On March 18, 1970, our fifth live-to-tape student production at public TV station WCNY was produced by Patty and directed by Bud.  They decided to attempt a daring technical innovation:  rolling in a video tape segment.  They'd recorded the tape earlier, using the recently-installed "quad" video tape machine at our small on-campus studio.  Now, in the control room at WCNY, tension mounted as the time neared for the insert.  When played on WCNY's machine, would the tape successfully lock into synchronization, or would the machine crash and leave the director with nothing to show?  We held our breath as Assistant Director Edie McClurg counted down.  Twenty seconds.  Fifteen seconds.  Ten seconds; roll the tape.  Five seconds.  Four.  Three.  We have speed.  One.  Take tape!  The image from our on-campus studio appeared on the screen, and the control room erupted in cheers.  There were hugs and cigars all around.  No, not really, but someone did say "I feel like we just landed on the moon!"

(Click here for a sketch of my Apollo 13 re-entry graphics.)

Artwork for black and white television did not always have to be black and white.  For example, here is some blue and green artwork, a 7" by 11" graphics card from a short feature about humidity, which is calculated from the difference between the readings on thermometers with wet and dry bulbs.  Below it is an approximation of what this graphic would look like on black and white TV.

The card is drawn in Magic Marker on a piece of blue poster board — not white, because actual white was too "hot" for the cameras.  The thermometers are filled in with green Magic Marker, an ugly color combination; but the viewer wouldn't see it in color, so it didn't matter.  Green shows up as gray, which the viewer will probably interpret as red because it's a thermometer.

On March 11, 1970, I directed a TV show about the history of radio.  It featured a scripted studio discussion with five people around a table.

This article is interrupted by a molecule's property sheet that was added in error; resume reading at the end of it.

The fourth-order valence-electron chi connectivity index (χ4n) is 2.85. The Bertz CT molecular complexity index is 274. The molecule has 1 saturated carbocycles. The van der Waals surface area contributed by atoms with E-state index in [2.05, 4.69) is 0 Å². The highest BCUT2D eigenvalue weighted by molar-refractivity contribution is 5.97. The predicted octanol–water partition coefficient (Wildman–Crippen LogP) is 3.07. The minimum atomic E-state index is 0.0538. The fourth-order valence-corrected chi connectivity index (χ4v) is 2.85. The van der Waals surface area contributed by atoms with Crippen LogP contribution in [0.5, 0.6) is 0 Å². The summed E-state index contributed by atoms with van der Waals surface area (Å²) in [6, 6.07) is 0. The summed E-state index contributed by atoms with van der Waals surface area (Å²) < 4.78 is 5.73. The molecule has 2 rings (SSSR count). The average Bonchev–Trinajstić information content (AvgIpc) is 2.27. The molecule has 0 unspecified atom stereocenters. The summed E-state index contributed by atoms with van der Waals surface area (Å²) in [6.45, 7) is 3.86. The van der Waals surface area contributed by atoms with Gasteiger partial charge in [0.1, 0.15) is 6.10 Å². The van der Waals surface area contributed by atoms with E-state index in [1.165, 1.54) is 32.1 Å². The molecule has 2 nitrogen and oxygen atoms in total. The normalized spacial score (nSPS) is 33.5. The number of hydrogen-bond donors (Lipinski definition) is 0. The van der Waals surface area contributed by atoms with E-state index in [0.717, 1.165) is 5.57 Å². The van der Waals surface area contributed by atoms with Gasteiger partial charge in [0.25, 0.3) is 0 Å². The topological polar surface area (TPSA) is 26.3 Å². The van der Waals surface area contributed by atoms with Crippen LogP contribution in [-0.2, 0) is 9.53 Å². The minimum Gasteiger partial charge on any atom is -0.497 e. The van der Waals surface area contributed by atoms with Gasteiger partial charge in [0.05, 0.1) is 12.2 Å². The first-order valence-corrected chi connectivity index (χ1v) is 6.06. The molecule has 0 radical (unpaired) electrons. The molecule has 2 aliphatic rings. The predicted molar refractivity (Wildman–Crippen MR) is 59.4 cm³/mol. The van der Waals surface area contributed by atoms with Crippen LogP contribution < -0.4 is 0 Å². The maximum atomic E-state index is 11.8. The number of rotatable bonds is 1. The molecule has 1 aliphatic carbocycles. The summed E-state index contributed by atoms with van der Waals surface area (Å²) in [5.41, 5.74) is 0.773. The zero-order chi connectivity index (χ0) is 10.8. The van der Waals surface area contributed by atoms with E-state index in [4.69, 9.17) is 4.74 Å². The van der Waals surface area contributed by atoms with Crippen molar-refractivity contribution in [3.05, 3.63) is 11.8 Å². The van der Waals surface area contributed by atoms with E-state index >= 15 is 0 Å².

As shown in the floor plan, each of my three cameras (using its wide 2-inch lens) could give me a "five-shot" covering the whole group of people.  But with a tighter lens or a zoom lens, each camera could also shoot individuals or pairs or trios.

If I followed the usual procedure and said "Camera 1, give me a two-shot," I'd have to further specify which two people I wanted included in that shot.

To avoid confusion and wasted time, I drew up this chart for Cameras 1 (left), 2 (bottom), and 3 (right).  When I merely said "Shot 12," Camera 1 could refer to his chart and know that I wanted Don and John.  Or if I said "Shot 13," he'd know to give me Vin and Mike.  Shots 19, 29, and 39 were five-shots.

At one point in my notes, with Shots 22 and 32 already set up, I planned to say, "Ready 2, take 2."  (We see Don, Vicki, and John.)

"Shot 19.  Camera 2, ready a slow zoom in to Shot 23; start your zoom."  (Now we see John alone.)

"Ready 1, take 1."  (We see a re-establishing shot of all five people.)

"Ready 2, take 2."  (Back to John.)

"Shot 14.  Ready 1, take 1."  (Mike.)

"Ready 3, take 3."  (Don.)

"Shot 22.  Ready 2, take 2."  (Don, Vicki, and John.)

And so on.  The method is a bit mechanical, but if it were used for the same show day after day, it would probably become second nature.